Pet First Aid Tricks Every Owner Should Know

Would you know what to do if your cat started having a seizure or your dog got hit by a car? Just the thought of something happening to your pet is enough to get your heart racing.

In any medical emergency, the best course of action is to bring your pet to a veterinarian as soon as possible. If you're mentally prepared to respond to an accident, these key first-aid techniques can help you stabilize your pet until you get to a veterinary hospital. Here's what to do in the event of one of these five common emergency situations.

First Aid Tricks

Pet First Aid Dog Chewing Bone



If your cat or dog is choking, but she can still breathe, keep her calm and get her to a vet as soon as possible. But if her tongue or gums are turning blue, and she’s in obvious distress, put your hand over the top of her muzzle and lift it up to open the mouth — but don't cover the nostrils. Use needle-nose pliers to remove an object that's clearly visible, but be careful not to force the object farther down into the throat. Use caution, because an animal in this situation may panic and bite.

If that doesn’t work, lay your pet on her side, and then place your hands at the very end of her rib cage. Push down and slightly forward, applying pressure in quick, firm strokes. If you can't dislodge the object, get to the vet immediately.

Pet First Aid Wild Mushrooms



If you believe your pet has eaten something toxic, call your vet or the ASPCA Pet Poison Hotline (888-426-4435) right away. Unless instructed to do so by a veterinarian, never induce vomiting. Many toxins are corrosive, and vomiting may damage the esophagus or cause choking.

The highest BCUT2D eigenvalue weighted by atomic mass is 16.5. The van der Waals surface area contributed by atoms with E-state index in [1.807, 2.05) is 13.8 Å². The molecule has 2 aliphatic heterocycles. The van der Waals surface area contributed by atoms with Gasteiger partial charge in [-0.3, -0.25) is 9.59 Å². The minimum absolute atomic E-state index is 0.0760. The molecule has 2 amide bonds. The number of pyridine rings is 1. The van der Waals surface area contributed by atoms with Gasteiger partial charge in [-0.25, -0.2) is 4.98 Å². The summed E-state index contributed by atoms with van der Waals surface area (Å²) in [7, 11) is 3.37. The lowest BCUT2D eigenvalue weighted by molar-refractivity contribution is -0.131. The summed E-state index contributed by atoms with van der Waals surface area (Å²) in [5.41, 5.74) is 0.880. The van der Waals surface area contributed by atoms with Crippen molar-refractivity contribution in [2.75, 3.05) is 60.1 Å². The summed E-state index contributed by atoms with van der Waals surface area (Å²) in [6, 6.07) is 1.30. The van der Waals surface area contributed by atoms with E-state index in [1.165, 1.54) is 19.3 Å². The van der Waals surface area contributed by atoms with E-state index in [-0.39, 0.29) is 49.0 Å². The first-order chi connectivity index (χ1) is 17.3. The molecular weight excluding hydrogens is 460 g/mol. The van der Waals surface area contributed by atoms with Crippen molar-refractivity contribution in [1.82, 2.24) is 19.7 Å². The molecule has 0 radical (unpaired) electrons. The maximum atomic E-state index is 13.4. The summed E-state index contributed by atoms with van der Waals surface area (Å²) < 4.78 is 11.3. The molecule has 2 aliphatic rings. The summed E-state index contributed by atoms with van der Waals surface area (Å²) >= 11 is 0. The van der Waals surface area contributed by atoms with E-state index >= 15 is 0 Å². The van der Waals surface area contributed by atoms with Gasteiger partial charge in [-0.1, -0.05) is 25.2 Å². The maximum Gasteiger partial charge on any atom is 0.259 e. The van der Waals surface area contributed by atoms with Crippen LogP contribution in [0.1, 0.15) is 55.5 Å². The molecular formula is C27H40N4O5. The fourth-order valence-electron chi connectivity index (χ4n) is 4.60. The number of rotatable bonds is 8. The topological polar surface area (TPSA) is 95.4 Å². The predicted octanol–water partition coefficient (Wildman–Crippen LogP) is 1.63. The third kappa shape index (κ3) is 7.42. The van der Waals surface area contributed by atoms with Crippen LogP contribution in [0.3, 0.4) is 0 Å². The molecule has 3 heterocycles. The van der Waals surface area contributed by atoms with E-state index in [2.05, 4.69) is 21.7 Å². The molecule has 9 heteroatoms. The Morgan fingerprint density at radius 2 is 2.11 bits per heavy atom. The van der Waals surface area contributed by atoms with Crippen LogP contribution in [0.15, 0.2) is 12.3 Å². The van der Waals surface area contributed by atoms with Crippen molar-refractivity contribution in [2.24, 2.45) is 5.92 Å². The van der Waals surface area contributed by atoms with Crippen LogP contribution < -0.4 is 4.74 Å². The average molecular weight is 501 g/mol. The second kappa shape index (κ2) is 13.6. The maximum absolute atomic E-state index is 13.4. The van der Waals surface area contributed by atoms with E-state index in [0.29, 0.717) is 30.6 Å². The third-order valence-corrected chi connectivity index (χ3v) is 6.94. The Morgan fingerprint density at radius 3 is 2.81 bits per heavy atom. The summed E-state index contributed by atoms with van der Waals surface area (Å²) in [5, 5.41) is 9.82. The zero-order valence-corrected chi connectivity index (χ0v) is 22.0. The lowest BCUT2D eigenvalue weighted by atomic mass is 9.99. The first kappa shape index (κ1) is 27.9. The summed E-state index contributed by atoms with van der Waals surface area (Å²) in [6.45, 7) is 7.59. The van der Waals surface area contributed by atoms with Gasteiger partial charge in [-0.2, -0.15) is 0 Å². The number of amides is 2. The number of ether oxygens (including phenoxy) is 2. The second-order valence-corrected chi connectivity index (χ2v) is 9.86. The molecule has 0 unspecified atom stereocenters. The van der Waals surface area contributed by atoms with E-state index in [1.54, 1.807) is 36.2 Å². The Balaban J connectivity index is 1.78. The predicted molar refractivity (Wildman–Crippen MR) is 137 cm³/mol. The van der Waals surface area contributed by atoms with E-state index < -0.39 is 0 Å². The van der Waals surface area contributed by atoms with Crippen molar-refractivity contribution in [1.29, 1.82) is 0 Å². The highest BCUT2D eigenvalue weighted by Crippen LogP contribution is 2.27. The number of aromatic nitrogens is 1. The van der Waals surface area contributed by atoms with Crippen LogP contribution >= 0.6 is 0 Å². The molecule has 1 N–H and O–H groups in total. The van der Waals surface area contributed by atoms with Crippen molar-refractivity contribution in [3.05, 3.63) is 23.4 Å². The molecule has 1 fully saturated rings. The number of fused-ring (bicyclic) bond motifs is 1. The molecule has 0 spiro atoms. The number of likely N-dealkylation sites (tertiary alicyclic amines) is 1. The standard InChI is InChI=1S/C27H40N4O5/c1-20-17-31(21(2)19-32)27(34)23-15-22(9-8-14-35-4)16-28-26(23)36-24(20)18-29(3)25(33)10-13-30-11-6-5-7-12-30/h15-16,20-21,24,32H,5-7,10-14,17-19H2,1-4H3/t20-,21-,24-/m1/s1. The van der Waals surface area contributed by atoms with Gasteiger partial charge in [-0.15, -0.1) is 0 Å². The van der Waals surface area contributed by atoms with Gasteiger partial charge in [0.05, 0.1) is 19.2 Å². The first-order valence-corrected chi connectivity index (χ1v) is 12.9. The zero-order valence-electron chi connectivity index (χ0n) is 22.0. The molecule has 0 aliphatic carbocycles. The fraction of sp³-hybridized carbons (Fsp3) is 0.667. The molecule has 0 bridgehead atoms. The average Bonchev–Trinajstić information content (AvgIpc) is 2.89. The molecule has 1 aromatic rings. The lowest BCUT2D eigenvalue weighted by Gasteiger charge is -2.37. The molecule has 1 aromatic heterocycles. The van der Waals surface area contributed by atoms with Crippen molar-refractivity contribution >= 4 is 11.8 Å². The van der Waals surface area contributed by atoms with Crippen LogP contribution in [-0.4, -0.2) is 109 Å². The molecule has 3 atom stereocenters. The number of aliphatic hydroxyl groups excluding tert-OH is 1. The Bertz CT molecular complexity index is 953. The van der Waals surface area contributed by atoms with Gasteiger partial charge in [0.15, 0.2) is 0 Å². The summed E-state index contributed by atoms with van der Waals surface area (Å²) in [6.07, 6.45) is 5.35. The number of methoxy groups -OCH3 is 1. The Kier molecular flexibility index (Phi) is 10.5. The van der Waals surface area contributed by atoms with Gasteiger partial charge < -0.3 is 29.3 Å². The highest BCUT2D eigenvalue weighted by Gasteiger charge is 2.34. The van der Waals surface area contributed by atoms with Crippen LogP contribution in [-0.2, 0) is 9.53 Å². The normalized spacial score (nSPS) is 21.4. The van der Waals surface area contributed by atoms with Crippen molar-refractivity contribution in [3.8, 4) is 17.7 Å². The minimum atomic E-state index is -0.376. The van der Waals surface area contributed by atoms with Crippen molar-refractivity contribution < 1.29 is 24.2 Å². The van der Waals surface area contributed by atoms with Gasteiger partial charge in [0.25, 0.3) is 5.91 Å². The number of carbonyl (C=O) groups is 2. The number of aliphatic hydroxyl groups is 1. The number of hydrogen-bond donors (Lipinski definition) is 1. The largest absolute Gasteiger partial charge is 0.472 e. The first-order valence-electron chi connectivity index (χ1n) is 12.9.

Should your vet tell you to induce vomiting, she will provide you with a recommended dose of 3 percent hydrogen peroxide, based on your dog’s weight. There are no safe and reliable at-home products that can be used to induce vomiting in cats, so always get your feline to a veterinary clinic for treatment. In either case, take your pet to the vet as soon as possible.

Pet First Aid Dog Bandage


Cuts, Punctures or Bites

All punctures, bites and cuts have the potential to become infected, so they need to be checked out by a vet. If your pet is bleeding profusely, cover the area with sterile gauze and a clean towel, and then apply direct pressure until a clot forms. If there's an object penetrating the wound, like a stick, do not attempt to remove it.

If the wound is not bleeding, remove any debris you see and clean the area with sterile saline solution or clean water. (Remember to not use alcohol or hydrogen peroxide, which can damage the tissue.) Apply clean gauze and wrap a bandage around it to keep the area clean and stop your cat or dog from licking it.

Pet First Aid Car Trauma


Car Trauma

If your pet gets hit by a car, lay him on a flat board and strap him down to help prevent movement. Make sure you don't put pressure on his chest, which can hinder breathing. If you suspect your pet has sustained a head injury, tilt the board so that your pet’s head is slightly above his body during transport. If you see any broken bones, do what you can to minimize excessive motion, but don't attempt to splint them. Once inside the car, cover your cat or dog with a blanket to help prevent shock.

After any car trauma — even if your pet does not appear to be injured — it’s still critical you have a vet examine him. Many animals suffer internal injuries that are not obvious, and they may be very serious if not given immediate veterinary attention.

Pet First Aid Cat at Vet



If your cat or dog has a seizure, move furniture and other objects out of the way to help prevent further injury. Do not attempt to restrain your pet and keep your hands away from her mouth — pets will not swallow their tongues, but chances are you they will bite you.

Most seizures won't last more than five minutes. Regardless of how long the seizure lasts, your pet needs to see a veterinarian immediately.

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